enjoying the great outdoors
We picked up our 1990 built pre-loved Track Trailer Eagle two weeks before Easter 1993. The camper was owned by the Track Trailer agent here in Newcastle. Back in those times it wasn't uncommon for someone to make their camper available for inspection to a prospective buyer as an agent of the manufacturer. They were selling their Eagle & moving to a rear flipover hardfloor which had easier access to the bed.
After all these years we are still very happy with our Track Trailer Eagle & seeing there was nothing that really caught our eye for an upgrade, we thought last year we would give it a birthday & put new canvas on. What really makes the camper for us is the dust proofed locker system making for easy storage, plus the 6ft x 4ft trailer storage area.
There were plenty of changes & ideas we had thought of over the years that would make for a more comfortable camper trailer. All Terrain Camper Trailer's 10foot model was very close to what we had in mind & with a few tweaks we would have a camper that suited us down to the ground. We had a chat with Glen & Trish about our needs & a plan was devised.
The internal floor space is around a metre wider than the original Eagle tent, giving us more space for a table & two chairs when having a meal out of the weather with the lockers open to the internal kitchen. The zip out floor is made from heavy duty vinyl & is a great idea for removing to hose over after camping in wet & muddy conditions.
The new camper tent is made from Australian made 14oz Wax Converters canvas & has plenty of ventilation via the large midgee mesh windows in each wall. The large windows also allows plenty of light inside giving it an open airy feel. All window awnings are zipped from the outside & with velcro tabs across the bottom. The moon roof allows any heat to escape on a hot day while drawing cooler air from under the trailer itself via vents in the PVC drop off the camper. There is a clear PVC cover on the main side window that can be rolled down to provide light inside the tent area on rainy days.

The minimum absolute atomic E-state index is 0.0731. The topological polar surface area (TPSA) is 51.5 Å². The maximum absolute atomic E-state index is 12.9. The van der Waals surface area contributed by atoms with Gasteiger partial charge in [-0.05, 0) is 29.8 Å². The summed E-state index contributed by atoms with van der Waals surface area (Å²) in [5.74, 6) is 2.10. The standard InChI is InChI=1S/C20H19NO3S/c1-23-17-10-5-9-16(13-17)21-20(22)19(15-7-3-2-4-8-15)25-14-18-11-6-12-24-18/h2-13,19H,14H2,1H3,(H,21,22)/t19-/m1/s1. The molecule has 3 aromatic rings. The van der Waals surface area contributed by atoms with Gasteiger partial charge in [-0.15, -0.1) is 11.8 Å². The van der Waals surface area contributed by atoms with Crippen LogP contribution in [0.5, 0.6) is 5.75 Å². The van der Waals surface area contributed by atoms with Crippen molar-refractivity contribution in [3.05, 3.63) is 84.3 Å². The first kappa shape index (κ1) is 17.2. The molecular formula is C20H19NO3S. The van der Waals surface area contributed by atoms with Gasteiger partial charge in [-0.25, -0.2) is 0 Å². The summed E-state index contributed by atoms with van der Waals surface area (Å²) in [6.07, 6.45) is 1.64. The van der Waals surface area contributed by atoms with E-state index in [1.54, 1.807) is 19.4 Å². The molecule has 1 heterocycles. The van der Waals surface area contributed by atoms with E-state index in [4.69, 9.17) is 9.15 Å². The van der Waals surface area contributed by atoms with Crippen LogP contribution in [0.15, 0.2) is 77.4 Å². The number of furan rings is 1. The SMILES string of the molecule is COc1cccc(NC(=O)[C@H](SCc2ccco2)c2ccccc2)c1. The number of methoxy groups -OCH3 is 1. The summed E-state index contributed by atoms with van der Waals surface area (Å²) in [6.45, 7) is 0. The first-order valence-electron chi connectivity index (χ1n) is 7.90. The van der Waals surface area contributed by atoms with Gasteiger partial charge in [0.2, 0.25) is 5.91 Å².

We wanted large screened doorways each end that open onto the awnings front & rear, plus a third awning that can be zipped on either end. Coupled with these & with four walls, provide plenty of shelter from the sun on a hot day or a large dry area when the rain sets in. We leave the rear awning on all the time & lift it onto the main roof with a tent pole, then dragging it over the top with two permanently attached ropes on the corners. If staying overnight we can pull the awning out in quick time when needed depending on the weather. We only zip the front awning on if staying for a few days. The two awnings have proved useful if the weather blows up.
The dust proofed locker system is built using monocoque construction techniques & sits on top of the trailer. The two lockers on the drivers side make an ideal food pantry, while the two passenger side lockers, which are inside when the tent is erected, are the hub of the kitchen with stove, crockery & cutlery. The kitchen is easy accessible for a quick roadside stop by lifting up the travel cover. The front locker holds our spares, tools & 12volt leads etc. I have added extra shelving to all the lockers providing better packing & also making it easier to find the item you are looking for.
The foam bed sits on top of the camper between the lockers ready made. We prefer fitted sheets & have a woolen underlay with a down duner over the top for winter warmth.
I built two large ply boxes that slide into the rear of the six foot long box trailer. This provides a huge additional storage space for our clothes, cooking, camping gear etc.
The maintenance free, hot dipped galvanised, off road Guiding Star trailer is virtually bulletproof & has not let us down despite the punishment it has received over the years. The chassis is fabricated from RHS with a 3mm wall thickness while the 60 series Landcruiser leaf suspension comprises of seven leaf springs by 70mm wide with an eye to eye measurement of 1040mm. Those travelling behind us are amazed at how well the trailer behaves. The Koni shocks were a little long in the tooth with one leaking, so I replaced them with Tough Dog shocks, the stroke & compression of which matched the front end of a Landrover. The suspension combination works extremely well in all road conditions. Off road the trailer is well behaved & negotiates tight situations easily owing mainly to the short draw bar & rear set axle.